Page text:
Survivor of the Killing Fields Tells His Harrowing Tale

Posted by khmernews on October 17, 2007

Kompong Cham: “It was a rare lucky moment amidst thousand of dangers” that a victim of the Khmer Rouge or Democratic Kampuchea regime, who had already been brought to the edge of the Khmer Rouge’s murderous grave, could escape and survive until the present.
Seventy-four-year-old Seng Date, who is living in Phnom Monty, Prek Kak, Stung Trang, was sitting pensively and trying to recall the tragic events occurred to him and his family.

“My wife and 7 children were killed. I was tied and transported in a truck to a grave. However, I could escape,” said Seng Date.

The fortunate old man said that in 1960 he served as a national policeman in Stung Trang. After the coupe which ousted Norodom Sihanouk in 1970, he stopped working as the police officer and lived as an ordinary person.

In 1975 when Pol Pot came into power, the Angkar evacuated him and his family to Kla Koang, Prek Kak, Stung Trang.

Under the Khmer Rouge’s Angkar, like other people in the village, he had to work heavily with the slogan “[The Angkar] moves forward by leaps and bounds” and received not enough food which made him so frail because of exhaustion. People were forced to move to work from one place to another and heavier from day to day.

In mid-1977 the Khmer Rouge’s leadership broke apart due to the internal conflict. The Khmer Rouge started to loose faith on one another, to “purge” internally and to even kill their cadres. Meanwhile, people were restricted and killed too. The Khmer Rouge used a method by calling the people who they wanted to kill for a meeting or for a new life on new land or land of “prosperity”.

Khmer Rouge guards or “Ni Ros” first called for the new people or “April-17 people” in the village. Then they did not care about whether new or old people anymore. They brought away one family after another. The people in the village started to disappear gradually.

Seng Date and other villagers were so afraid that they tried to work very hard for fear that the Angkar would accuse them of being an internal enemy or a democrat.

People had to work continuously from dawn to dusk with only a plate of rice or watery porridge which the Khmer Rouge called “a small bag of possession”.

At night everyone could not sleep peacefully since they were afraid that the Khmer Rouge guards would call them for “education”, which was the “killing”. Whenever Seng Date heard dogs howl, he always had got goosebumps. His heart beat faster and he always tried to strain his ears to hear the footsteps which people believed to be those of Khmer Rouge guards since no one else dared to leave their house at night.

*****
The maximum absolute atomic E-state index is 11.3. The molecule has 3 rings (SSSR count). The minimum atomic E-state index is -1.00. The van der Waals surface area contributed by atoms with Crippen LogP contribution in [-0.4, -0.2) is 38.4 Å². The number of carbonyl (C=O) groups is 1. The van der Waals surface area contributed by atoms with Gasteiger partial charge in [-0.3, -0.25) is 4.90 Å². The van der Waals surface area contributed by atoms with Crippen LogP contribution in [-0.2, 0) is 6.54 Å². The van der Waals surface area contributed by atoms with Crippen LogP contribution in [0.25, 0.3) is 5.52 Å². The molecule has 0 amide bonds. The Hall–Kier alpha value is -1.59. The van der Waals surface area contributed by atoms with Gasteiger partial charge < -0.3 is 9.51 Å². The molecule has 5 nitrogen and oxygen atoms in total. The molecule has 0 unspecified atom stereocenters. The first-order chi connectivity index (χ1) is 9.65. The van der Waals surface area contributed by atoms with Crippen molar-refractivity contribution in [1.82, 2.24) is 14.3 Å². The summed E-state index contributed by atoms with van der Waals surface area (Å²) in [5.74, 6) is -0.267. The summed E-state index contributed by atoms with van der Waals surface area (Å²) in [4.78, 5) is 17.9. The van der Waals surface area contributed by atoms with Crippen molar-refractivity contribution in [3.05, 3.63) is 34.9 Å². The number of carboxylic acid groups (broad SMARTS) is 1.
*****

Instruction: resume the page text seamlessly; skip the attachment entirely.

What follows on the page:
Seng Date could escape the death because of making a right decision

In late-1977 or early-1978, Seng Date and 5-6 other villagers were asked by the village chief to look after a plantation in Trapeang Robaes, around four kilometers in the west of Kla Koang village while his wife and 7 children were working “normally” inside the village.

One day while Seng Date was looking after the plantation, a cluster chief came to him and called him for a meeting. He was brought to Preah village and showed way to a big tile-roofed house.

After he entered the house, 5-6 Khmer Rouge guards dressed in black pointed their AK guns at him and kicked him to lie face down. Then the Khmer Rouge took a rope to tie him and Krama cord to tie around his neck so that he would not move.

Around him Seng Date saw more than 40 people already tied like him. Some of them were teachers; some were soldiers of the Khmer Republic. These people were evacuated from Kompong Cham provincial town.  There were also ordinary people and people he did not know.

As the night fell, a GMG truck arrived and the tied people were made to walk into the truck. The people who were slow would be kicked into the truck. When they fell into the truck, some of them were hurt.

The truck took them away to a place and stopped. The “prisoners” were commanded to jump out of the truck in pairs.

Seng Date and a soldier were sitting near the cabin. Seng Date knew that the “black-shirt murderers” would kill the people in the truck. He thought that if he escaped, he might survive or that he would rather be killed by the bullets when he was escaping.

After making the decision to run away, Seng Date whispered the soldier to help untie the each other’s knots by sitting back to back. First, they untied the Krama knot at their wrists. Then they undid the knot at their arms. After untying the knots, the soldier asked him to tie him back for some reason Seng Date did not know. Seng Date dared not ask but had to tie him back. When he jumped off the truck, Seng Date pretended to put his hands at his back like he was tied, but all the knots had already been untied. As he landed on the ground, he ran very fast into the forest.

“Stop! Stop! Don’t run!” the black-shirt murderers screamed to stop him. They started to fire at the place to which Seng Date escaped.

Where did he live after he escaped?
What did Seng Date do in order to escape from the hunting of the Khmer Rouge’s omniscient Angkar?
These questions will be answered in the following issue in Kampuchea Thmey.

Unofficial Translation
Extracted from Kampuchea Thmey, Vol. 6, #1465, Tuesday, October 9, 2007.


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